All types of miso paste have that signature umami flavor, but white miso paste is the best choice for substituting nooch. It has a nuttier flavor profile and a milder taste. Like soy sauce, the umami flavor in miso is much more concentrated than in nooch, so you only need about a third as much in your recipe.

5. Coconut Aminos

Coconut aminos is a liquid flavor additive that looks very similar to soy sauce. But it doesn’t have nearly as much of a salty taste as the better-known condiment and has a slightly sweet finish. Like nooch, it has a unique nutty taste and savory flavor that makes it a decent vegan substitute.

If you are eating a restricted diet or have food allergies, coconut aminos is a good choice. This food is gluten-free, soy-free, and yeast-free. It is made from fermented coconut tree sap and has a high amount of the amino acid, glutamate, which gives it that signature umami flavor.

Because it’s a liquid, it is best suited for use in sauces and within recipes. The flavor isn’t as intense as others on this list, but the added sweetness and saltiness mean you should start sparingly and increase as needed.

A similar option to coconut aminos is Bragg Liquid Aminos. This product is made from fermented soybeans but has a very similar flavor.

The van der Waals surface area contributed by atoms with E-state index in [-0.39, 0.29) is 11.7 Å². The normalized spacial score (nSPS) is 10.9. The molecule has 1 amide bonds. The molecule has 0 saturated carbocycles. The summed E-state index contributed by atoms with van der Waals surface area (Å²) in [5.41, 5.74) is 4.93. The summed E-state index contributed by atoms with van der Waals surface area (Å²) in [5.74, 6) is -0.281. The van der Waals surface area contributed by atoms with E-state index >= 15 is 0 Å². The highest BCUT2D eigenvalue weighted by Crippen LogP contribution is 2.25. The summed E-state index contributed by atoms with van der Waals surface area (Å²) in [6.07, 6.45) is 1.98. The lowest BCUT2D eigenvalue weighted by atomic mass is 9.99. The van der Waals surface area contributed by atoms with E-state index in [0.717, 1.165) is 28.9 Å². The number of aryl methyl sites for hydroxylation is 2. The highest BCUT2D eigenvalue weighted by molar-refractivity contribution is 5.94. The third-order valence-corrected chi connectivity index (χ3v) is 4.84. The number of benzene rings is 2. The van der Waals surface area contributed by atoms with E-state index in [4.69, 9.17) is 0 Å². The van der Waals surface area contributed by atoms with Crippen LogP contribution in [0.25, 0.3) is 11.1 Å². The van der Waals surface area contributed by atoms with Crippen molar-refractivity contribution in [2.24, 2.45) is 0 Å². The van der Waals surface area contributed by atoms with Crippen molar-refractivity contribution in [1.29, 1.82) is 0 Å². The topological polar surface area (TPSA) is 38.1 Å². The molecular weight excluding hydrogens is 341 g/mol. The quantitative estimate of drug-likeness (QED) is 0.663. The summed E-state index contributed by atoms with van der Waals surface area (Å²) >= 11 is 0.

6. Cashews

If you’ve ever made vegan cheese sauce, then you know how well cashews and nooch go together. This nutritious nut provides a creamy texture to the sauce while bringing its own hefty dose of nutty flavor. 

When you’re out of nutritional yeast, cashews can be used to create a decent topper for pasta, steamed veggies, and more. Used alone, you’ll get the nuttiness and a bit of an added crunch. Used with garlic powder, brewer’s yeast, and a little salt, and you’ll have something similar to a parmesan substitute that would usually be made with nooch.

7. Dried or Fried Onion Flakes

For those nooch recipes that are a touch on the indulgent side, fried onion flakes can make a great substitute. These crispy flakes have the right texture to replace nooch flakes and a ton of that savory goodness. But they also pack a fair amount of fat and take extra time to prepare.

You can also use dried onion flakes in place of nooch. Again, the texture is about right and you get the savory aspect of onions. 

But it comes with an added tangy flavor and you miss out on those cheesy undertones. But, in a pinch some onion flakes will do, just make sure you don’t overdo it!

8. Dried Mushrooms

Mushrooms might sound like an odd choice for a nooch substitute, but don’t forget, like yeast, mushrooms are a type of fungus.